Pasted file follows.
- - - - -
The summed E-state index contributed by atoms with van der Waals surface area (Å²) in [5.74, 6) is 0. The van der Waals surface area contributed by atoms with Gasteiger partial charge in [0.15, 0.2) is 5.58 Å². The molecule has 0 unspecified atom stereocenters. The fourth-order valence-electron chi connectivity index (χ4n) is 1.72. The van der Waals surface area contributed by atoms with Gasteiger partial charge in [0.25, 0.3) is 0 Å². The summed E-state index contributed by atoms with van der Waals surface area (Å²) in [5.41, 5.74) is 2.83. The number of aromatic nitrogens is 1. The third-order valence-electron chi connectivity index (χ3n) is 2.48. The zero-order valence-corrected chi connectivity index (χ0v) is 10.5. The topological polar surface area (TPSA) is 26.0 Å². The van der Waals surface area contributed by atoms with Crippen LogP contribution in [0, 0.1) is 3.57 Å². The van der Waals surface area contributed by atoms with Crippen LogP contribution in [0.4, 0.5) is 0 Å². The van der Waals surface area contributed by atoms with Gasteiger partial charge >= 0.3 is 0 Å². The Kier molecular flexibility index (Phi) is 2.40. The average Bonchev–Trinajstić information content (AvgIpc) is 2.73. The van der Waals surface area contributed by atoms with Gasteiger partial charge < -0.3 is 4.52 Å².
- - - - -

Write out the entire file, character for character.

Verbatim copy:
The summed E-state index contributed by atoms with van der Waals surface area (Å²) in [5.74, 6) is 0. The van der Waals surface area contributed by atoms with Gasteiger partial charge in [0.15, 0.2) is 5.58 Å². The molecule has 0 unspecified atom stereocenters. The fourth-order valence-electron chi connectivity index (χ4n) is 1.72. The van der Waals surface area contributed by atoms with Gasteiger partial charge in [0.25, 0.3) is 0 Å². The summed E-state index contributed by atoms with van der Waals surface area (Å²) in [5.41, 5.74) is 2.83. The number of aromatic nitrogens is 1. The third-order valence-electron chi connectivity index (χ3n) is 2.48. The zero-order valence-corrected chi connectivity index (χ0v) is 10.5. The topological polar surface area (TPSA) is 26.0 Å². The van der Waals surface area contributed by atoms with Crippen LogP contribution in [0, 0.1) is 3.57 Å². The van der Waals surface area contributed by atoms with Crippen LogP contribution in [0.4, 0.5) is 0 Å². The van der Waals surface area contributed by atoms with Gasteiger partial charge >= 0.3 is 0 Å². The Kier molecular flexibility index (Phi) is 2.40. The average Bonchev–Trinajstić information content (AvgIpc) is 2.73. The van der Waals surface area contributed by atoms with Gasteiger partial charge < -0.3 is 4.52 Å².